A24 improvement scheme 'not cost effective'

Road generic
Image caption There have been nearly 70 accidents on the A24 between Ashington and Southwater since 2007

Campaigners seeking to improve an accident blackspot on a busy West Sussex road have said the withdrawal of government funding is disappointing.

Over the past four years there have been nearly 70 accidents on the A24 between Ashington and Southwater.

However, the Department for Transport said improvements would not be funded as the scheme was not cost effective.

Paul Watters, of the AA, said it was "a sad reflection" on the use of motoring taxes that it could not be afforded.

Most of the accidents between Ashington and Southwater have happened at the gaps in the central reservation where cars cross the opposite lane to turn into junctions.

'Super highway'

Two of the accidents were fatal.

West Sussex County Council had wanted to build flyovers at three points in the road at the cost of £32m, and close 28 gaps in the carriageway.

Mr Watters said the scheme would have cut accidents on the road by about a third.

But the A24 Alliance, which had objected to the scheme on the basis that it would have turned the A24 into a "super highway", welcomed the government decision, saying if the roadworks had been approved, accidents would have been more severe due to increased speeds.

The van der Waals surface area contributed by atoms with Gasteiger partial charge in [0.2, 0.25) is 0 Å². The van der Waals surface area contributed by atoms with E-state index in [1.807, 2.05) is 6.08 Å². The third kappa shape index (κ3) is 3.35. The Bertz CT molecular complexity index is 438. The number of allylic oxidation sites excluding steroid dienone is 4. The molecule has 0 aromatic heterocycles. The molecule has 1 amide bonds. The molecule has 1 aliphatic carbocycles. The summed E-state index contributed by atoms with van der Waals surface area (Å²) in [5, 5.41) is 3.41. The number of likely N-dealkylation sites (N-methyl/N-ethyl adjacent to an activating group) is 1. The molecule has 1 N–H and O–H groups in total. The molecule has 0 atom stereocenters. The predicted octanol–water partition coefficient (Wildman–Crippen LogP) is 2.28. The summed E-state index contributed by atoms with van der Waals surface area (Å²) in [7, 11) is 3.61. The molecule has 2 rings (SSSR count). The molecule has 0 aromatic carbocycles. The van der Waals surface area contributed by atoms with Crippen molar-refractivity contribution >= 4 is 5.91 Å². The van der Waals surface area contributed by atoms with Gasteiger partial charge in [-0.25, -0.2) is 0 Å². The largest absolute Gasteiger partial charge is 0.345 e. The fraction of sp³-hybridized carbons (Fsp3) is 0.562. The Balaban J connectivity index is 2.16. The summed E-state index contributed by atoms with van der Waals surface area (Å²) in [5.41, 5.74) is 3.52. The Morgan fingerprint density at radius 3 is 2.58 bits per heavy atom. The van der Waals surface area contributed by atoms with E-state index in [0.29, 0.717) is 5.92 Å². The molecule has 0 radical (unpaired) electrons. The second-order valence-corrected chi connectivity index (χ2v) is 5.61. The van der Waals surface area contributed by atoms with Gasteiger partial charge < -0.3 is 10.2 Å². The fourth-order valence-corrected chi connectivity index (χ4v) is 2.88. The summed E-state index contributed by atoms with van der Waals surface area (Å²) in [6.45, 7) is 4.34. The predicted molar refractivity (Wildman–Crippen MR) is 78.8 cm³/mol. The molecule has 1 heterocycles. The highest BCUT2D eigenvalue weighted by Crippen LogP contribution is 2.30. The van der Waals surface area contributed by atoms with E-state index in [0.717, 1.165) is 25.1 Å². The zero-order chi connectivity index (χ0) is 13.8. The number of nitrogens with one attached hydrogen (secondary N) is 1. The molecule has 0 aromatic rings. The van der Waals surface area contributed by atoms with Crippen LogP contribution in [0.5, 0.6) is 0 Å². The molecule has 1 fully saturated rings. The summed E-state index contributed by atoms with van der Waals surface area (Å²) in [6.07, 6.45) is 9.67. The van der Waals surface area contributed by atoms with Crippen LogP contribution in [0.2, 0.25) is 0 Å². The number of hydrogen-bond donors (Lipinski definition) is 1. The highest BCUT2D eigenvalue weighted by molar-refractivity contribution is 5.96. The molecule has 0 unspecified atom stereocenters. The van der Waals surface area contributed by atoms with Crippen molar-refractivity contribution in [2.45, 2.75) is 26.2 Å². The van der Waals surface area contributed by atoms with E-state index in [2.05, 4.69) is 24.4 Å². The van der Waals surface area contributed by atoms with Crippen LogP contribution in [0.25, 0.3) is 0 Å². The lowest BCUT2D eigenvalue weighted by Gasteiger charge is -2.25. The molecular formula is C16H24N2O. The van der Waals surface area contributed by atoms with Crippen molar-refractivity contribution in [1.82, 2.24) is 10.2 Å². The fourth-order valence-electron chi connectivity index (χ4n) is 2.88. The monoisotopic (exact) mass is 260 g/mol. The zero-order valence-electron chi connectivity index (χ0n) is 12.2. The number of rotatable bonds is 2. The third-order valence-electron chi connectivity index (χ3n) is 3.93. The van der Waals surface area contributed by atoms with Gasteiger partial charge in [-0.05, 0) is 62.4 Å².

Speed cameras

In a statement, it said: "We are in favour of road safety, but the massively expensive scheme for the A24 that the government rejected was little to do with safety.

"It was mostly about the county council trying to build a motorway-style road from Worthing to the M25 - what we've called the 'M24 super highway'.

"If it had just been about road safety it would have cost nothing like the money that's been talked about, it would have cost hundreds of thousands of pounds not the multi-millions asked for."

Lionel Barnard, deputy leader of Conservative-controlled West Sussex County Council, said other options for the road were now being considered, including average speed cameras, but essentially the gaps still needed to be closed.

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